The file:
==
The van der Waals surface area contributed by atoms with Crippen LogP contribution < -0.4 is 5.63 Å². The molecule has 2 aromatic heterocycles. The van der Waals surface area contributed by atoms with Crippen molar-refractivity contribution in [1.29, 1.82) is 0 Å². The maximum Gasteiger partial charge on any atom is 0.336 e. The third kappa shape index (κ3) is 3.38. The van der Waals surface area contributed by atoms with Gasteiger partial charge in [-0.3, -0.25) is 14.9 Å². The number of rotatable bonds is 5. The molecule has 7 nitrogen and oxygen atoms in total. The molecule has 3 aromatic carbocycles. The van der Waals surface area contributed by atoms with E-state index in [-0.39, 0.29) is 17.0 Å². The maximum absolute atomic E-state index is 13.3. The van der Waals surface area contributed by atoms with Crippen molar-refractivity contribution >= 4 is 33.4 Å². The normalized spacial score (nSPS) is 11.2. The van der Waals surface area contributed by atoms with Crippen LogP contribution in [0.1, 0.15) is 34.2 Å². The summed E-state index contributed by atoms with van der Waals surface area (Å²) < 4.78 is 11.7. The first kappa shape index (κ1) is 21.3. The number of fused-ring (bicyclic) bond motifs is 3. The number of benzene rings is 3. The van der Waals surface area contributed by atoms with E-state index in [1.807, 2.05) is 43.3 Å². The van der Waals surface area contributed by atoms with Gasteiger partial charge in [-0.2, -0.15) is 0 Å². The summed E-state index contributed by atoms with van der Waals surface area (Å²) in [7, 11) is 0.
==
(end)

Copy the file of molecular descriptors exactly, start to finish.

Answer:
The van der Waals surface area contributed by atoms with Crippen LogP contribution < -0.4 is 5.63 Å². The molecule has 2 aromatic heterocycles. The van der Waals surface area contributed by atoms with Crippen molar-refractivity contribution in [1.29, 1.82) is 0 Å². The maximum Gasteiger partial charge on any atom is 0.336 e. The third kappa shape index (κ3) is 3.38. The van der Waals surface area contributed by atoms with Gasteiger partial charge in [-0.3, -0.25) is 14.9 Å². The number of rotatable bonds is 5. The molecule has 7 nitrogen and oxygen atoms in total. The molecule has 3 aromatic carbocycles. The van der Waals surface area contributed by atoms with E-state index in [-0.39, 0.29) is 17.0 Å². The maximum absolute atomic E-state index is 13.3. The van der Waals surface area contributed by atoms with Crippen molar-refractivity contribution >= 4 is 33.4 Å². The normalized spacial score (nSPS) is 11.2. The van der Waals surface area contributed by atoms with Crippen LogP contribution in [0.1, 0.15) is 34.2 Å². The summed E-state index contributed by atoms with van der Waals surface area (Å²) < 4.78 is 11.7. The first kappa shape index (κ1) is 21.3. The number of fused-ring (bicyclic) bond motifs is 3. The number of benzene rings is 3. The van der Waals surface area contributed by atoms with E-state index in [1.807, 2.05) is 43.3 Å². The van der Waals surface area contributed by atoms with Gasteiger partial charge in [-0.2, -0.15) is 0 Å². The summed E-state index contributed by atoms with van der Waals surface area (Å²) in [7, 11) is 0.